When Kraft announced it wanted to buy Cadbury, the great-granddaughter of the confectioner's founder said the idea of selling off one of Britain's oldest and most cherished companies to an "American plastic-cheese company" was a "horror story".
Felicity Loudon wasn't able to stop the sale going through; three months after her outburst, the firm's shareholders caved in to Kraft's hostile takeover and accepted a bid of £11.5bn in January 2010. But now she has had enough – and has sold her £30m Cotswolds mansion to launch her own rival chocolate company.
"I never realised that foreign predators could come and take our British companies, and I feel this is so wrong," she said. "I would love it to be a success, love it to be seen not as a replacement for Cadbury but, in a way, as a memorial to my grandfather."
Mrs Loudon gave up her family's Cadbury surname in 1996 when she married her aristocratic Dutch husband, John. But looking at what she has had to give up to fund her new venture, Mrs Loudon's nostalgia for her family's heritage is evidently as strong as ever.
With 16 bedrooms, six reception rooms, a billiards hall, a gym, indoor and outdoor swimming pools, a tennis court, a polo ground and stables – as well as a number of cottages scattered around the 650-acre grounds – the Grade II-listed Pusey House is quite a sacrifice, even for patriotism and family pride. Indeed, she admits she does "cry about leaving".
It has taken almost two years to find a buyer for the mansion, but now that Mrs Loudon has the money in her bank account, she is determined to make a success of her new company.
"I want it to be affordable. I want it to be quirky. I want a child to want to buy it. I want it to bring out the child in you. I want to get away from additives. Everything about it, apart from the cocoa bean, has to be British, and that caused huge problems," she told Birmingham's Sunday Mercury.
Kraft's purchase was hugely controversial when it was first touted in 2009. Things did not improve once the sale went through, with Kraft reneging on a promise to keep Cadbury's Somerdale factory near Bristol open – at a cost of 400 jobs. Last year, Kraft announced that another 200 jobs were being cut through voluntary redundancies and redeployment, though it has also announced a £50m investment in the business.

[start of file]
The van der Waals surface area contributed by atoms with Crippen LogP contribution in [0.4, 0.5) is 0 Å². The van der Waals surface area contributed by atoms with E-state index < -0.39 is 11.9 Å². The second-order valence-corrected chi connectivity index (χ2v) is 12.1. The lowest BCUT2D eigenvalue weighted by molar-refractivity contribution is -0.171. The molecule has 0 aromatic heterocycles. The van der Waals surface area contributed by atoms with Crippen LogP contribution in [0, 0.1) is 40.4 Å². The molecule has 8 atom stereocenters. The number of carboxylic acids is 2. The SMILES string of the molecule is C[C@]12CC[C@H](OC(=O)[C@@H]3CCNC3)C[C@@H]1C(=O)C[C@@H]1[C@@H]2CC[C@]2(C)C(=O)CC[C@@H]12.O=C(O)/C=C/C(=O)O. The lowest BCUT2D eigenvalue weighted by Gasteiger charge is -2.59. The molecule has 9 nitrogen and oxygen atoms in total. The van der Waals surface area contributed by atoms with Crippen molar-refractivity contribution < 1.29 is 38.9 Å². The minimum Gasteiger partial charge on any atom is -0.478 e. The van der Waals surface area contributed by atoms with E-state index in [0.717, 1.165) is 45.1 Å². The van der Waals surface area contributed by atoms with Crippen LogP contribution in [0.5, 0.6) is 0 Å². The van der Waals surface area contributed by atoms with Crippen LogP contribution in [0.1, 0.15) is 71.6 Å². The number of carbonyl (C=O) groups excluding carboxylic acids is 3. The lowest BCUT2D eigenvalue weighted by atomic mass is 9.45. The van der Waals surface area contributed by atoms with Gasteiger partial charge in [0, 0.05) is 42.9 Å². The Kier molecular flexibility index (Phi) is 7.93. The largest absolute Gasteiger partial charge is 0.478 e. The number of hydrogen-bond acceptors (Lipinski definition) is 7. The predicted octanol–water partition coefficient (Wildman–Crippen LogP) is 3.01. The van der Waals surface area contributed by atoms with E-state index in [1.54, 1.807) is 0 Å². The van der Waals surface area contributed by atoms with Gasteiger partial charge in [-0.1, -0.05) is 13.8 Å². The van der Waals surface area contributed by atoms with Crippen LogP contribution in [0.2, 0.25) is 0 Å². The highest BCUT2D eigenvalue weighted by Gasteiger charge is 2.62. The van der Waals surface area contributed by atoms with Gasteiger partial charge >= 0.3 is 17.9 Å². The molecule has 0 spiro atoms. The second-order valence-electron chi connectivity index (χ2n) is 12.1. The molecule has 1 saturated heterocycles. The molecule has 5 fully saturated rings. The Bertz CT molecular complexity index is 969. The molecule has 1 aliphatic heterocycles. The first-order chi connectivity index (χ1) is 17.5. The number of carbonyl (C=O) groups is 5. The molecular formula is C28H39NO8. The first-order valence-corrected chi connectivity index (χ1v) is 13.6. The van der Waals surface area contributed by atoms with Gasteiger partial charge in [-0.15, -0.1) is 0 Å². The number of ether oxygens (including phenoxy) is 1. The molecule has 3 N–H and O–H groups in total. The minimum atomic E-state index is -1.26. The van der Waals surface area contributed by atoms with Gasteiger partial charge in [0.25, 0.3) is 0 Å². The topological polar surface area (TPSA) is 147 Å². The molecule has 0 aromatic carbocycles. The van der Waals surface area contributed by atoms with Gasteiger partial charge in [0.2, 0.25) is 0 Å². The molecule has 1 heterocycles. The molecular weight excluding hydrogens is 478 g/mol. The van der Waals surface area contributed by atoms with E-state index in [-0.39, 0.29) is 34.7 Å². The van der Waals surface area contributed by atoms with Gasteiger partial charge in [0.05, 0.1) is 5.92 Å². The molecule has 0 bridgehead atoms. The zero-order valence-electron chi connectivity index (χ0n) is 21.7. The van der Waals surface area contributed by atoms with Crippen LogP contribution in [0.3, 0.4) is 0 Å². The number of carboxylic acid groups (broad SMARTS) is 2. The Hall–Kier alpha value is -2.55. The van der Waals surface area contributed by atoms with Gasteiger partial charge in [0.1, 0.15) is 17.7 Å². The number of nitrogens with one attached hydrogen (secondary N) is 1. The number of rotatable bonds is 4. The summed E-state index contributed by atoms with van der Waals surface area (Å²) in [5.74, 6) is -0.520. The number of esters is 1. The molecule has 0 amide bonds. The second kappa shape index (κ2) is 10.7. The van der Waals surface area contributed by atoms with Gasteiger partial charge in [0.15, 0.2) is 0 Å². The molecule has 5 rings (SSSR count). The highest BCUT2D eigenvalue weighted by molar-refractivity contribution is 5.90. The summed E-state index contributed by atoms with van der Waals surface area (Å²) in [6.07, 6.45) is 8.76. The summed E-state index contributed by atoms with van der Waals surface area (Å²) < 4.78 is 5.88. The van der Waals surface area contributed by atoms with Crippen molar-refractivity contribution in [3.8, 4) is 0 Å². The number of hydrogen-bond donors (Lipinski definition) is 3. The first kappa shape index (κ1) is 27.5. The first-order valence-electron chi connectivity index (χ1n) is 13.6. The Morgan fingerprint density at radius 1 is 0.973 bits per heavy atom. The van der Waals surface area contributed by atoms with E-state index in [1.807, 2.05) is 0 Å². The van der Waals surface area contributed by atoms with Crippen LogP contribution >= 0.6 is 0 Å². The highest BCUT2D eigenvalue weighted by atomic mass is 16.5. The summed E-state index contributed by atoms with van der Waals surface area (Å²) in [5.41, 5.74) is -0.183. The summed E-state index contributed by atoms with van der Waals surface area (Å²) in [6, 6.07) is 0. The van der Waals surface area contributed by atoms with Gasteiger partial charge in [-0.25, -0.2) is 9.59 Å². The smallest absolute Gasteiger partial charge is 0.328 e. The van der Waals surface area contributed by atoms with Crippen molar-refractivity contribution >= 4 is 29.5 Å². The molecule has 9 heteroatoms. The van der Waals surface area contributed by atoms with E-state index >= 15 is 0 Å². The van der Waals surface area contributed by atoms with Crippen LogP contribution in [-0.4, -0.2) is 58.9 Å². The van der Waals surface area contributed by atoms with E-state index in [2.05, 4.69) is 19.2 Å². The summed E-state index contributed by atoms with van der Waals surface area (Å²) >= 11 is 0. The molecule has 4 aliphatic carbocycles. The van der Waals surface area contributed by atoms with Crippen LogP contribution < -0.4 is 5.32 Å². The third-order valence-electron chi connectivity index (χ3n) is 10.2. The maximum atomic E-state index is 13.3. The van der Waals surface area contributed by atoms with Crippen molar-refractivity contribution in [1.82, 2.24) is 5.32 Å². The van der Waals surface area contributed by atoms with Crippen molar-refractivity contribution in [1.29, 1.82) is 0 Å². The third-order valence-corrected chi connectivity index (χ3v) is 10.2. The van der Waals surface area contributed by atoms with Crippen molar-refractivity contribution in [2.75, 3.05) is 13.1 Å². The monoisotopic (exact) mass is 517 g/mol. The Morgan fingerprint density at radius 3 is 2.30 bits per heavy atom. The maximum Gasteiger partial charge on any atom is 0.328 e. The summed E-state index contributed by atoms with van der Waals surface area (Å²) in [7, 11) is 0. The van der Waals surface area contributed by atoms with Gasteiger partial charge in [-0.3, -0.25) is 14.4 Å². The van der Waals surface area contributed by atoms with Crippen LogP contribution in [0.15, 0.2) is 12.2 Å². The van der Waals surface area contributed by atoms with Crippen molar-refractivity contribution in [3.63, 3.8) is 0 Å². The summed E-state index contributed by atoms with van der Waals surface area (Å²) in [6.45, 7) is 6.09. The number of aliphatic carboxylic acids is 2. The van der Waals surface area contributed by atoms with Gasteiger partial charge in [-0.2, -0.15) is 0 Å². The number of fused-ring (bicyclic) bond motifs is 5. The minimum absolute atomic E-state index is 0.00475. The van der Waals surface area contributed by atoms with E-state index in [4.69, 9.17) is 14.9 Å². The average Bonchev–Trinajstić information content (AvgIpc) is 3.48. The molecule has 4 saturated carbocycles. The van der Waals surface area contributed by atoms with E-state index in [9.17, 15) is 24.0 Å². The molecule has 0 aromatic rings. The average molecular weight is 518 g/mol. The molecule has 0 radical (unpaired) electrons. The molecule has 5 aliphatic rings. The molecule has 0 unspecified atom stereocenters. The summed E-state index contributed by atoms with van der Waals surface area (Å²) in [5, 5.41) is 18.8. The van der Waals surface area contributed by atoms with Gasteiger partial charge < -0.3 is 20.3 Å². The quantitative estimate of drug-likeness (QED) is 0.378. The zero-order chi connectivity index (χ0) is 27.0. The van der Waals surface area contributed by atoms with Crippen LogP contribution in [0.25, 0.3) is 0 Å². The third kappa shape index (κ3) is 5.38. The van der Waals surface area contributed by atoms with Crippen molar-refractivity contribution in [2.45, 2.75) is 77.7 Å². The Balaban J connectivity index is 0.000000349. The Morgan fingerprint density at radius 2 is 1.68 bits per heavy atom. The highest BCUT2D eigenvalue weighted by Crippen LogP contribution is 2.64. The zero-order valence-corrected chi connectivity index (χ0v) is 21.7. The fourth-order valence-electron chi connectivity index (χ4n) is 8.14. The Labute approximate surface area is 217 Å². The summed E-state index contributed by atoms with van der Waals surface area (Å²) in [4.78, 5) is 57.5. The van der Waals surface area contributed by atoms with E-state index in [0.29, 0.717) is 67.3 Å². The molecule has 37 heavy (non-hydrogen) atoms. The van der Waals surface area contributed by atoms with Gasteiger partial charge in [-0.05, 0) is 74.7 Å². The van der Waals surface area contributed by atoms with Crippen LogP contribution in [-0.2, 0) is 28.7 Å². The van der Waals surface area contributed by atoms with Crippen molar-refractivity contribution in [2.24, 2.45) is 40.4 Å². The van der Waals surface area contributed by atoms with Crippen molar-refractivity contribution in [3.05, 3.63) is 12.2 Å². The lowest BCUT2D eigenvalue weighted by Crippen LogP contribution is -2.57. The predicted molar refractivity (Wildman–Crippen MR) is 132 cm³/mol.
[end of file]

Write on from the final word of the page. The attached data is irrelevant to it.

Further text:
Mrs Loudon led the fight to keep the Cadbury name, and the fate of the company's employees, in British hands when the prospect of the deal was first announced.
"My great-grandfather would be turning in his grave," she said at the time. "He not only created a brand that continues to give everyone a buzz and lift when the day gets tough or sad, but also the Bournville model village."
There is little chance of Mrs Loudon's small start-up taking much of a chunk out of Cadbury's huge, market-leading sales. Despite her family history, her experience revolves around interior design rather than chocolate making.
And she admits that when every interviewer asked in 2009 whether she was about to go into the trade herself, her answer was always: "No, I don't think so." But with chocolate running through her veins, it appears you can't keep a Cadbury, even a lapsed one, away from the sweet stuff.
Kraft declined to comment, saying it does not "speculate on potential actions of competitors".